Wednesday, October 13, 2010

Tuition fees: No easy way out for the Liberal Democrats

There is no easy solution to the tuition fees conundrum for the Liberal Democrats.

Our ministers have agreed to abstain on the question if they are not happy with the final proposals, while many of our backbench MPs have been so vocal in their opposition to any change that they have no option but to vote against those proposals.

Personally, I would happy to go back to a system of free higher education, but that is because I believe that the university sector has expanded far too much.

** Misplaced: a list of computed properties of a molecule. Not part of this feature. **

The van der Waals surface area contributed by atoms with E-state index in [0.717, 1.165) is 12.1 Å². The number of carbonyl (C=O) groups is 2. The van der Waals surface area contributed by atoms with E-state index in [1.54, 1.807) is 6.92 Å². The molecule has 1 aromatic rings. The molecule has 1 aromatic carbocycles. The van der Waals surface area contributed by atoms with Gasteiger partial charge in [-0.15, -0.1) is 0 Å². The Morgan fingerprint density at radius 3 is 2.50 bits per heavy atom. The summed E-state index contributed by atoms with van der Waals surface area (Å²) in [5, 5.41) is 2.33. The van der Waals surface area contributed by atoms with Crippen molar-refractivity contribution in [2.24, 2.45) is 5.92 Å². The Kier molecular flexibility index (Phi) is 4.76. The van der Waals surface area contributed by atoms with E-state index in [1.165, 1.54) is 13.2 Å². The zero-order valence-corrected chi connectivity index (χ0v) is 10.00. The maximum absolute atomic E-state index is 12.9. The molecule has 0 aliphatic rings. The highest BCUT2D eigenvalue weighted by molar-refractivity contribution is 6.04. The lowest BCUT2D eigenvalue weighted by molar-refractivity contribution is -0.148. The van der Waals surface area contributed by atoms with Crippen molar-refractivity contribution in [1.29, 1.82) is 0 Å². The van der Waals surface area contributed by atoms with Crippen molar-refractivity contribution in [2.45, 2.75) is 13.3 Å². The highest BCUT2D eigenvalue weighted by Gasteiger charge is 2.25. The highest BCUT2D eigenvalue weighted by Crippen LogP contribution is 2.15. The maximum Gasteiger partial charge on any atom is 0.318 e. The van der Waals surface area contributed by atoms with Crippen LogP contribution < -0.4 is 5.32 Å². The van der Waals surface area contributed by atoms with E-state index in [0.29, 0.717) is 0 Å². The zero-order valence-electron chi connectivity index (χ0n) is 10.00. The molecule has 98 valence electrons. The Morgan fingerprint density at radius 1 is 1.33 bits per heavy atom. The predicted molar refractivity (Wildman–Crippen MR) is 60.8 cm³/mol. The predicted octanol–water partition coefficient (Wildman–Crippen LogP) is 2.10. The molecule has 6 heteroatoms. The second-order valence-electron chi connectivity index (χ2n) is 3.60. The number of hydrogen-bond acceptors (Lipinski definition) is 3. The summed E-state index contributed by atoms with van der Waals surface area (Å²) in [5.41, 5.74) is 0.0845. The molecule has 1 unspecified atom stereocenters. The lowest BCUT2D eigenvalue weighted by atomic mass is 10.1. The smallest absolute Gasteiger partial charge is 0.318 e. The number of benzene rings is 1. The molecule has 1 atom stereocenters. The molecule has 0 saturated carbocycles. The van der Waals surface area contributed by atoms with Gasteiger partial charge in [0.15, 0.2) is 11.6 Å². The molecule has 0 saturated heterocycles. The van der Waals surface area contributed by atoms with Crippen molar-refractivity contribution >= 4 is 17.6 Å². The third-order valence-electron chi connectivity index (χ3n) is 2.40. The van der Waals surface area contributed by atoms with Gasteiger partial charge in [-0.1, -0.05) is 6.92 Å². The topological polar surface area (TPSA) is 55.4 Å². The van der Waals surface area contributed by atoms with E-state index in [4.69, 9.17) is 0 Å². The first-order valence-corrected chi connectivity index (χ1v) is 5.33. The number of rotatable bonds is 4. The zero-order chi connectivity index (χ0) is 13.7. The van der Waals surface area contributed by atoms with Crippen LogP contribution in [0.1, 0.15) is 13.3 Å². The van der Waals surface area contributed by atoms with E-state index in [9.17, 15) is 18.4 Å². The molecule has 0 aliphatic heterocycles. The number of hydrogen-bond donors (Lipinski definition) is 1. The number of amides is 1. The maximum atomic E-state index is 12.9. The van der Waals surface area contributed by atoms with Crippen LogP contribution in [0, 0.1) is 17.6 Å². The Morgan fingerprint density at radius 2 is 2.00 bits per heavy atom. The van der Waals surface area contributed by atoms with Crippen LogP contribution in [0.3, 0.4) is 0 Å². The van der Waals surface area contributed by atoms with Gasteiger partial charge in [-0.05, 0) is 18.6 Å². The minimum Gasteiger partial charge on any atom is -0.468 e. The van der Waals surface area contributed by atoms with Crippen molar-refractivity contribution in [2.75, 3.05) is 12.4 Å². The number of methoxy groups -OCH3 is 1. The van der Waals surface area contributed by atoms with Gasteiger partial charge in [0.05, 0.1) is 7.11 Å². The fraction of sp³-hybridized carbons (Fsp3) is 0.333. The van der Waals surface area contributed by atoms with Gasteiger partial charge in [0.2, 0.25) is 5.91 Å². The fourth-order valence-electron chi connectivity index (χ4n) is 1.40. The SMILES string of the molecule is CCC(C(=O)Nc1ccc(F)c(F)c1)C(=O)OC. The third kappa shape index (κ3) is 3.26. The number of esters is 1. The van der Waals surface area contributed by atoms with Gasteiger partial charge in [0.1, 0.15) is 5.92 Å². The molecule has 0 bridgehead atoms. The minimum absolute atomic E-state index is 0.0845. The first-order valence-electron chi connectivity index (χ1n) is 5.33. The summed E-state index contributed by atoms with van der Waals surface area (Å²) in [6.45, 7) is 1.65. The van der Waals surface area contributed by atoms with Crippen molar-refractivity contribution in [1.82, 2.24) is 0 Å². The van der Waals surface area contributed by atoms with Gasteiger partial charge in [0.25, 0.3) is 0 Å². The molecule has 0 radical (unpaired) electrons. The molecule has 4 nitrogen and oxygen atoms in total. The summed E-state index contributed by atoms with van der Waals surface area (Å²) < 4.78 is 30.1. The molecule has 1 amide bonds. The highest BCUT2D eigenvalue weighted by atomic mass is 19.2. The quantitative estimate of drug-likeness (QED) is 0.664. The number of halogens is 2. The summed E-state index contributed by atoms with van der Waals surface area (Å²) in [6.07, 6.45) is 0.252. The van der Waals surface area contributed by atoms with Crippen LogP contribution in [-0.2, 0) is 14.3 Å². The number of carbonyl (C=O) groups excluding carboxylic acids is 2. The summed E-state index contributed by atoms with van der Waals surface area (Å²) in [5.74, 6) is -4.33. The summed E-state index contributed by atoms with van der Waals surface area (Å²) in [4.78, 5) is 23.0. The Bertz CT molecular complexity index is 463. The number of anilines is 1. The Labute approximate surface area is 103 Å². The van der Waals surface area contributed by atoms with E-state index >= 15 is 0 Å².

So much so that it is in danger of becoming exploitative. Young people are now charged thousands for a piece of paper that no longer means that much. One of the reasons that I took a part-time Masters degree as a mature student was because I felt my first degree was in danger of devaluation by this educational inflation.

If Labour's target of having half of young people taking degrees then the person of average academic ability would have a degree and that piece of paper would be worthless.

I also object to the assumption both that higher education is an industry like any other - Labour gave the game away by asking Lord Browne to lead the inquiry - and that it is justified by its effect on the economy.

Missives from Doktorb puts it well:
The depressing manner in which Uni as a gateway to mega-bucks jobs and economic stability has been accepted without question is perhaps the more vital question. When did education for the good of the mind become unfashionable? It is this question which has been forgotten by almost everyone involved in the debate.